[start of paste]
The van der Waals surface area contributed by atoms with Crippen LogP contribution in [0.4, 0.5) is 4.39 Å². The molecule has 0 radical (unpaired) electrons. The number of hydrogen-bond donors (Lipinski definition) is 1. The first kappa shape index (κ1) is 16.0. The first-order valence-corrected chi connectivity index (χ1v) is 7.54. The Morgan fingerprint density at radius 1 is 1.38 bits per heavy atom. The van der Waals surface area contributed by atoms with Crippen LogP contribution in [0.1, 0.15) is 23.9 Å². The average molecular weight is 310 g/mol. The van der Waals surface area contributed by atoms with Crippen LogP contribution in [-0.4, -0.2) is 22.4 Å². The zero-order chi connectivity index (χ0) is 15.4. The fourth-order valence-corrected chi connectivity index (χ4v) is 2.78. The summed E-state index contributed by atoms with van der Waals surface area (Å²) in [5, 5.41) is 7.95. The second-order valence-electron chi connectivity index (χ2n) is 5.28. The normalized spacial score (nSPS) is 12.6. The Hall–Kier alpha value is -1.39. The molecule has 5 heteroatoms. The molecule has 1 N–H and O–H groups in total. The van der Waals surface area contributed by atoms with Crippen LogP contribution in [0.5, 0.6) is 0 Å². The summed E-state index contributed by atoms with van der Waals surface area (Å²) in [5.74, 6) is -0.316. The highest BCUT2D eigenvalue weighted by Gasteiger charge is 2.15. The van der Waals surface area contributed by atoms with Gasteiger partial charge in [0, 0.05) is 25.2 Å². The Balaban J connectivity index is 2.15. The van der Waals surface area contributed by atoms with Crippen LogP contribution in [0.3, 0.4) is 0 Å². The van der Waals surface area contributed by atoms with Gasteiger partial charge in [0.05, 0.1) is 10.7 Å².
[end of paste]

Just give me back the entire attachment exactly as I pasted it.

The van der Waals surface area contributed by atoms with Crippen LogP contribution in [0.4, 0.5) is 4.39 Å². The molecule has 0 radical (unpaired) electrons. The number of hydrogen-bond donors (Lipinski definition) is 1. The first kappa shape index (κ1) is 16.0. The first-order valence-corrected chi connectivity index (χ1v) is 7.54. The Morgan fingerprint density at radius 1 is 1.38 bits per heavy atom. The van der Waals surface area contributed by atoms with Crippen LogP contribution in [0.1, 0.15) is 23.9 Å². The average molecular weight is 310 g/mol. The van der Waals surface area contributed by atoms with Crippen LogP contribution in [-0.4, -0.2) is 22.4 Å². The zero-order chi connectivity index (χ0) is 15.4. The fourth-order valence-corrected chi connectivity index (χ4v) is 2.78. The summed E-state index contributed by atoms with van der Waals surface area (Å²) in [5, 5.41) is 7.95. The second-order valence-electron chi connectivity index (χ2n) is 5.28. The normalized spacial score (nSPS) is 12.6. The Hall–Kier alpha value is -1.39. The molecule has 5 heteroatoms. The molecule has 1 N–H and O–H groups in total. The van der Waals surface area contributed by atoms with Crippen LogP contribution in [0.5, 0.6) is 0 Å². The summed E-state index contributed by atoms with van der Waals surface area (Å²) in [5.74, 6) is -0.316. The highest BCUT2D eigenvalue weighted by Gasteiger charge is 2.15. The van der Waals surface area contributed by atoms with Gasteiger partial charge in [0, 0.05) is 25.2 Å². The Balaban J connectivity index is 2.15. The van der Waals surface area contributed by atoms with Crippen LogP contribution in [0.3, 0.4) is 0 Å². The van der Waals surface area contributed by atoms with Gasteiger partial charge in [0.05, 0.1) is 10.7 Å².